1 Using Peer Instruction as a Teaching Strategy Highlights from the Summer 2012 AAPT New Faculty Workshop Ronald E. Kumon Department of Physics Kettering University 23 October 2012
2 Overview Peer Instruction What is it? Examples Complementary methods Just-in-Time Teaching PhET Simulations Case Study PHYS-224, Summer 2012 Results & Reflections
3 Peer Instruction Interactive teaching method developed by Eric Mazur in Physics Dept. at Harvard University in the early 1990s Student-centered approach Implements flipped classroom Information transfer moved out Information assimilation moved in Evidence-based method Expanded d to many disciplinesi [Images from
4 Mazur on Peer Instruction Watch the video clip showing an edited introduction to Mazur s presentation Confessions of a Converted Lecturer : Videos of his whole presentation are available at :
5 Peer Instruction: Inspiration Students t bring pre-conceived common-sense beliefs about physics to classroom that are not easily changed by conventional teaching [Am. J. Phys. 53, (1985)] [Am. J. Phys. 53, (1985)]
6 Memorization vs. Understanding Qualitative ti Question Quantitative Question Mean: 4.9/10 Mean: 6.9/10 [Mazur, Peer Instruction (1997)]
7 Memorization vs. Understanding Observe that in some cases students who scored well on the conventional problem scored very poorly on the conceptual problem, despite the problems similarity in physics. This may suggest that some students are memorizing how to solve problems with a cookbook approach without a good handle on the underlying physical principles. [Mazur, Peer Instruction (1997)]
8 Effect on Problem-Solving Mazur gave his 1985 final exam with conventional Mean = problems to students in 1991 taught using Peer Instruction His 1991 students showed improved performance, suggesting improved conceptual understanding led to improved problem- solving skills 62.7/100 Mean = 69.4/100 [Mazur, Peer Instruction (1997)]
9 Peer Instruction: Results Students showed significant improvement Gain metric: g = S post 100% S S pre pre S post : Post-test t t score S pre : Pre-test score [Crouch & Mazur, Am. J. Phys. 69, 970 (2001)]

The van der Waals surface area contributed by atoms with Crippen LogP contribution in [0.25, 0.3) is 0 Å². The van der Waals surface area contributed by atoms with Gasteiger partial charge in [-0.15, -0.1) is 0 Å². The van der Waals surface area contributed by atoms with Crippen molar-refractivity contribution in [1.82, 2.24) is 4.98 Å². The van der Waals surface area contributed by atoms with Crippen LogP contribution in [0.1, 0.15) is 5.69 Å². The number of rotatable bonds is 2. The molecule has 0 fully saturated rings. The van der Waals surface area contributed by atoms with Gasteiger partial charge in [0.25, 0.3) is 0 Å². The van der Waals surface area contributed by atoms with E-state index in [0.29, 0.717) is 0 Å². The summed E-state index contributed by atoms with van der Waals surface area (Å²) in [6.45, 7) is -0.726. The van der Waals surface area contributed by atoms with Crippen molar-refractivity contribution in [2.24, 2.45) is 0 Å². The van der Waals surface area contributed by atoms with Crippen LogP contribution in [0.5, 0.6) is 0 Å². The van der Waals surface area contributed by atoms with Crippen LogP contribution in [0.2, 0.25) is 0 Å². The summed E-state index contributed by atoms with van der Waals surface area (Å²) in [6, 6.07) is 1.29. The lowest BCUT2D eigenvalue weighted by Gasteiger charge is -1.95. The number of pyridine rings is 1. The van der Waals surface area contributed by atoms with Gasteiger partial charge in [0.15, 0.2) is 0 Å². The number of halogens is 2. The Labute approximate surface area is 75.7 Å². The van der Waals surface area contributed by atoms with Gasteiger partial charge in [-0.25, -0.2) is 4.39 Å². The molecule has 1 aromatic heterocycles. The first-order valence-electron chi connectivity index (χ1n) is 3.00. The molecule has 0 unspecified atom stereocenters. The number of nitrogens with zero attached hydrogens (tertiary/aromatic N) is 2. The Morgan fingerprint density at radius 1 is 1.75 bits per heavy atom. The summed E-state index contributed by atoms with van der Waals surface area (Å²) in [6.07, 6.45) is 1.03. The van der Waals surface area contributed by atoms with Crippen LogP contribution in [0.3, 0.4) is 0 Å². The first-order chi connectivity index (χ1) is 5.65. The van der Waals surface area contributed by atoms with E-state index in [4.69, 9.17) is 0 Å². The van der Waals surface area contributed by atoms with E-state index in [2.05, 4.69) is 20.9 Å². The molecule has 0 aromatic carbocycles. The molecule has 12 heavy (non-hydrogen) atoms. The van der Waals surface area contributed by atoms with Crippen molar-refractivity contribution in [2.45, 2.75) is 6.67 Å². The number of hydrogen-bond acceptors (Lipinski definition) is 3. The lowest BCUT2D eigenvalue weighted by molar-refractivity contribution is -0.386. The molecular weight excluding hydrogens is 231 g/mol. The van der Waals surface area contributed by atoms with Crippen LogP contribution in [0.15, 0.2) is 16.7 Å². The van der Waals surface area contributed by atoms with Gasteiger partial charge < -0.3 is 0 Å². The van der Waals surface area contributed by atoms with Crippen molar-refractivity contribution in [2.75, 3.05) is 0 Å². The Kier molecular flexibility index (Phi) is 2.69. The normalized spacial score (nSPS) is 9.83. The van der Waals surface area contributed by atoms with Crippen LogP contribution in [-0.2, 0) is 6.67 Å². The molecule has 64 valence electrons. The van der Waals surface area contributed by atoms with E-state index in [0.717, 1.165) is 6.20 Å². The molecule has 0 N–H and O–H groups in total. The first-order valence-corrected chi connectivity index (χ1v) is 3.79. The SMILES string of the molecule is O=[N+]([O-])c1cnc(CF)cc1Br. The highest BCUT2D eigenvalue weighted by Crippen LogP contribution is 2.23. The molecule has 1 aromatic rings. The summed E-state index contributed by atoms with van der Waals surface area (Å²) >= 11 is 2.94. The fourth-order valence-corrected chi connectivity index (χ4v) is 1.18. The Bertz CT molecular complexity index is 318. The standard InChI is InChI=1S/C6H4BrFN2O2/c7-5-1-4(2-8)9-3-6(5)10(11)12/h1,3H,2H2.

10 Peer Instruction: Method Summary: 1. Instructor poses question. 2. Students t reflect on the question. 3. Students commit to an individual answer. 4. Instructor reviews student responses. 5. Students discuss their thinking and answers with their peers. 6. Students then commit again to an individual answer. 7. The instructor again reviews responses and decides whether more explanation is needed before moving on to the next concept. [http://en.wikipedia.org/wiki/peer_instruction]
11 Peer Instruction: Questions Questions are constructed around each key concept (Mazur: ConcepTests ): focused on a single concept not solvable by relying on equations have adequate multiple-choice answers must tbe unambiguously worded d be neither too easy nor too difficult ( sweet spot is to have 30 70% correct on initial survey)
12 Peer Instruction: Implementation In-Class Flowchart: [Lasry et al., Am. J. Phys. 76, (2008)] Feedback Methods: Clicker Response System Flashcards
13 ConcepTest Example Consider a rectangular metal plate with a circular hole in it. When the plate is uniformly heated, what happens to the diameter of the hole? A. Increases B. Stays the same C. Decreases [from Eric Mazur, Interactive Teaching DVD]
14 Peer Instruction: Advantages Peer instruction 1. Allows instructor to challenge students preconceptions and understanding through a series of questions ( formative assessment ) 2. Allows students the opportunity to interact with one another in a safe environment and learn on their own terms 3. Provides immediate feedback for both students and instructors
15 Peer Instruction: Other Disciplines Peer instruction has been used in Biology Chemistry Computer Science Engineering Geology Mathematics Philosophy Psychology
16 Just-in-Time Teaching (JiTT) Pedagogical strategy developed by various university physics professors in the mid to late 1990s Method by which h some or all of the time students spend in preparation for class is used to leverage the quality of the time spent in class Evidence-based method Expanded to many disciplines [Images from
17 Just-in-Time Teaching: Method Summary: 1. Students complete reading or other preparatory work 2. Students t complete pre-class assignment, often online 3. Faculty member reviews pre-class assignments, and considers changes to classroom emphasis. 4. Faculty member selects quotes from pre-class assignments to refer to during class. 5. During class, faculty member uses quotes from student work to lead discussion of the material. 6. Faculty member creates or adjusts next pre-class assignment to best meet students needs in light of progress made during class.
18 Just-in-Time Teaching: Method [Image from A. Gavrin]
19 JiTT WarmUp Exercises WarmUp Exercises = Online, pre-class reading quiz Due few hours before class A few open-ended conceptual questions Covers that day s material Should stimulate student thinking about a particular topic and should provide the instructor with actionable information about student understanding. Answers need not be complete or even correct to receive credit